£10,000 puts you in a very interesting place when it comes to buying a used performance car. Suddenly, a world of Skylines and Evos has opened up, and even Porsche's desirable badge is comfortably in reach.
What's surprising about a £10k purchase is just what is available for the money. Sure, as with our £5000 offerings, you always need to keep your eyes peeled for issues, but strike it lucky and you can have an incredible vehicle for the money.
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The evo team has picked out its favourite cars for £10,000 below. Read on to find out what we recommend investing in.
>Read - The best cars to buy for £15,000
E46 BMW M3 - Nick Trott
The E46 M3 is, for some, the best M car that BMW ever produced. It offers just the right balance of size/performance and weight to deliver thrills that can stay with the best of what some modern cars offer.
We particularly like the engine, describing it as a 'peach that punches hard at any revs without the need to drop a cog or two, rocketing off with that characteristic growl and fizz from as low as 2000rpm.'
So what to look out for? Well, servicing is absolutely crucial. It's imperative that the run in service at 1200 miles has been done, if not, just walk away.
>Read: E46 M3 buyers guide
On top of this you want to keep an eye out for cars built prior to 2003 as they had crankshaft big-end bearing issues. What we will say is, any E46 M3 with uprated brakes, provided done properly, isn't a bad thing.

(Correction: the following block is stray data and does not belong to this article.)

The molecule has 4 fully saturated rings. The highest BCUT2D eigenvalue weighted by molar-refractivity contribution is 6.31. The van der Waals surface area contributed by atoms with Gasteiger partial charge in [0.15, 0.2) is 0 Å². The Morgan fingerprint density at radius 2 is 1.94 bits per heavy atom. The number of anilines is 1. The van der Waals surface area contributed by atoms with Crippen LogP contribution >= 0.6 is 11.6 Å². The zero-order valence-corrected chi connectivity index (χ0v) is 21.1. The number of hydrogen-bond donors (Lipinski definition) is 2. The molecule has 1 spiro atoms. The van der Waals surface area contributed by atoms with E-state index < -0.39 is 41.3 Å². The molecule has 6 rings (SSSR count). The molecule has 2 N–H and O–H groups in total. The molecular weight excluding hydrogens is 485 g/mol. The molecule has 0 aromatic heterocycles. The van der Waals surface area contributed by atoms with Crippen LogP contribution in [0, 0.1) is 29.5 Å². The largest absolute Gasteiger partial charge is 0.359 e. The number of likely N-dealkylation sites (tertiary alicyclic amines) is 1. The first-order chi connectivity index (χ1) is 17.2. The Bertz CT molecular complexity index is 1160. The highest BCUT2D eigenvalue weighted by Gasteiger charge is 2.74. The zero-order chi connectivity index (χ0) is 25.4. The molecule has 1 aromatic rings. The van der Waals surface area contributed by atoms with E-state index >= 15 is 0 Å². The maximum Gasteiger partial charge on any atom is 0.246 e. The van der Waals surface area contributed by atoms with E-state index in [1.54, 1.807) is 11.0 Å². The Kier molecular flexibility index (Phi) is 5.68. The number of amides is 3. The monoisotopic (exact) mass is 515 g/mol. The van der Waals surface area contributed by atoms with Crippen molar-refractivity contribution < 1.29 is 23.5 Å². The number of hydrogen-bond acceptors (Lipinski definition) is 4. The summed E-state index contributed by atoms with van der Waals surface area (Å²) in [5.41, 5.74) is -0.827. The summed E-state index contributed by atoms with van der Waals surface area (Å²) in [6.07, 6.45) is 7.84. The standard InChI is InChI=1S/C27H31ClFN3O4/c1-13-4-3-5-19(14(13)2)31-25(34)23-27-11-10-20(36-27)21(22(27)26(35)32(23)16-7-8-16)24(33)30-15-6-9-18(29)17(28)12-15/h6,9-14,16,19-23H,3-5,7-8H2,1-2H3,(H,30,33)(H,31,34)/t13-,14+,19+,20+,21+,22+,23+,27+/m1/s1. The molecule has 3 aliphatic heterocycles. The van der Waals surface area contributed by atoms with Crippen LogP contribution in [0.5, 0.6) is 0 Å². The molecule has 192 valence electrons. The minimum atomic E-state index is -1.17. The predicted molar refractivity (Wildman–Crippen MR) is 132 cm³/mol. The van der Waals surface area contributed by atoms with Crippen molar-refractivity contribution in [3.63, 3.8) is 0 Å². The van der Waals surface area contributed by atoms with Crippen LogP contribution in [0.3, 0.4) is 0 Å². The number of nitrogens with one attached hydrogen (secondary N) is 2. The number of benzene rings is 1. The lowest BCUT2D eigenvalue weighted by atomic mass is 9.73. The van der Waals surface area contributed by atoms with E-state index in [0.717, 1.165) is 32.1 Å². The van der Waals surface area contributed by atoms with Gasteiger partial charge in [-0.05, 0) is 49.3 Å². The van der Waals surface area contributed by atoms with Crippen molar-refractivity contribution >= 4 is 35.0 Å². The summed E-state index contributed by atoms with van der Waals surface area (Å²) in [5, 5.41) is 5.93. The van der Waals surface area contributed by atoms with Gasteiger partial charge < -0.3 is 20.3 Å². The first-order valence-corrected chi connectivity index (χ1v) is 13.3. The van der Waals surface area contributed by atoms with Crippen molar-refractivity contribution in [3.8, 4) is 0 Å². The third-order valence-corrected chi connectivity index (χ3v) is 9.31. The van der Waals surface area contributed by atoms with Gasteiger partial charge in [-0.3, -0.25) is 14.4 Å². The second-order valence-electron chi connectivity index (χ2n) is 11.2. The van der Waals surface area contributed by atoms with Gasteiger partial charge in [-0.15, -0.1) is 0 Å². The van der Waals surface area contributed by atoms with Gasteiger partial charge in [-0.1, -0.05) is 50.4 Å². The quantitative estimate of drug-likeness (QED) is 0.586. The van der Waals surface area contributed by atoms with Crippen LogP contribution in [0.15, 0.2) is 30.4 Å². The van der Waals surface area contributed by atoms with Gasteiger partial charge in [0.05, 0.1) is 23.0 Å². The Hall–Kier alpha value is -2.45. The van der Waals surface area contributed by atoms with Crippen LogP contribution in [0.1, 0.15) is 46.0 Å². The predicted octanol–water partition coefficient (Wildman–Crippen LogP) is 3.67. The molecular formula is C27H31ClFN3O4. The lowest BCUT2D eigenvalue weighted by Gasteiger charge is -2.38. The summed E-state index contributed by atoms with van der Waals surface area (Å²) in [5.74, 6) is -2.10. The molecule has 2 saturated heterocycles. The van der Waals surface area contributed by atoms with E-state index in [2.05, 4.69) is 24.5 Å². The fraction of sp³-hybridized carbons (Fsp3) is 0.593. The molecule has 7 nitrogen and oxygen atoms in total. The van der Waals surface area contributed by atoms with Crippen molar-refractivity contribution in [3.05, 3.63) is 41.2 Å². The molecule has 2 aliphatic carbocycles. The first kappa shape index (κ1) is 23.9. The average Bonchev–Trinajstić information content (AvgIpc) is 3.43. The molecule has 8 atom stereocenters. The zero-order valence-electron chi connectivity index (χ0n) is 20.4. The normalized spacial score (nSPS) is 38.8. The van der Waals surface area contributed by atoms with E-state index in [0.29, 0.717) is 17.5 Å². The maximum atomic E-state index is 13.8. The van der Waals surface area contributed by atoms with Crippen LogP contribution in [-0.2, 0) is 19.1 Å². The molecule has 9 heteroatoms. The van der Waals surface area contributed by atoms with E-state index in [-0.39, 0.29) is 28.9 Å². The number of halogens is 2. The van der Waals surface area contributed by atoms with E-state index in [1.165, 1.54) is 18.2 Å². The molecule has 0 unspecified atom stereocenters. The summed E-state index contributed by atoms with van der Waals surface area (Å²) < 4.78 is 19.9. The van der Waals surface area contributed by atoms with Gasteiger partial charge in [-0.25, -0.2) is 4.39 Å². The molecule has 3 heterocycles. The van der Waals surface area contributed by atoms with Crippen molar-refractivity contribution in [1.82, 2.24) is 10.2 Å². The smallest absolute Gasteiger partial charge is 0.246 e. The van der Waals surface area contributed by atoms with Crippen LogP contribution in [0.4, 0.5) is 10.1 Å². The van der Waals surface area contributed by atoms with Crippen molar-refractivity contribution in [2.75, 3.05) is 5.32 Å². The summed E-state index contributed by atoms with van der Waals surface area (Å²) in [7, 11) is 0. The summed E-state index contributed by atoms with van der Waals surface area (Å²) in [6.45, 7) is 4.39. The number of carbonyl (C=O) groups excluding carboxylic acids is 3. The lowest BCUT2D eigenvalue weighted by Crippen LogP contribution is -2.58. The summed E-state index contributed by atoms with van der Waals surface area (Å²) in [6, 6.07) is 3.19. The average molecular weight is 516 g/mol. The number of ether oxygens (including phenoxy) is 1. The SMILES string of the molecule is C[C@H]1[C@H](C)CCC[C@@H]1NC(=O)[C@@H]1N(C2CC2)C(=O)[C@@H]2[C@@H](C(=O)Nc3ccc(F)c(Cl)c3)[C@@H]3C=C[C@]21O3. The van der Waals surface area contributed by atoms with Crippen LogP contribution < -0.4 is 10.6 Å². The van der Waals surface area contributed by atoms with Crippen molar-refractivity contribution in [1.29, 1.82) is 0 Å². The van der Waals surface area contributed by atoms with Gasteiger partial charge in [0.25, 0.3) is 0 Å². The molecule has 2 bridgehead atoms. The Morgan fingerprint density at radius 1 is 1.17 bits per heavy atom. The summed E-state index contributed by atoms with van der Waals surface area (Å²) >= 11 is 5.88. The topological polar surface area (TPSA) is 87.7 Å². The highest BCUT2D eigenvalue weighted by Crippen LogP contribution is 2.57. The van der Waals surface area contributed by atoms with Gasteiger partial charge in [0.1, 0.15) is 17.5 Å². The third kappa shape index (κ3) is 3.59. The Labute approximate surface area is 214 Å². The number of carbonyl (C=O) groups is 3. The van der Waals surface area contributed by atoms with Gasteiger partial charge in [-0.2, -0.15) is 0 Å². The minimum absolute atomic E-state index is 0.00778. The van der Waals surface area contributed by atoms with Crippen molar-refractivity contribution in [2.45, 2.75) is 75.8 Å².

At this price point, you're going to be looking at higher mileage examples with 70k+ miles being likely. However, the E46 M3 is a solid runner, so don't let this put you off. The phoenix yellow paint however, that's a matter of individual taste.
|Power||338bhp @ 7900rpm|
|Torque||269lb ft @ 5000rp|
|Top Speed (claimed)||155mph (limited)|
986 Porsche Boxster S - Stuart Gallagher
Don't be fooled by the hairdresser's car name tag, the 986 Porsche Boxster is a proper sports car, especially in S form. Eeking out 252bhp from its mid-mounted 3.2-litre flat-six, the Boxster S could dash from 0-60mph in 5.7sec and onto 162mph. Though that placed it in BMW Z4 territory, its sharper, typically communicative Porsche chassis meant it very much warranted the famous Stuttgart badge on its nose.
Capable as it may be, the 986 is getting on a bit these days, so unsurprisingly does often suffer from some issues. We said of the 3.2-litre unit: 'one of the key areas to check is around the bell housing. An oil leak here could indicate a crankshaft oil seal failing, but as long as oil isn’t dripping on the floor, replacement can usually wait until the car needs a clutch.'
The car's effective suspension is also prone to wear related issues after 30,000 miles, with bottom-arm bushes often needing replacing beyond this, as do rose-joints on the trailing arms.
If a car with these refreshed parts and regular servicing falls into this price bracket, generally, you're onto a winner. If you can stand the image-related comments, £10,000 can buy a fairly-low mileage, well looked after Boxster S.
|Top Speed (claimed)||162mph|
R32 and R33 Nissan Skyline - Jethro Bovingdon
Before the mighty R35, Nissan's fastest wore the Skyline nametag. For many, the R32 and R33 generation cars are the most desirible to own, coming from a time when Ferrari 355 and 360 owners were shocked by the Nissan badged car that wouldn't disappear from their rear-view mirror.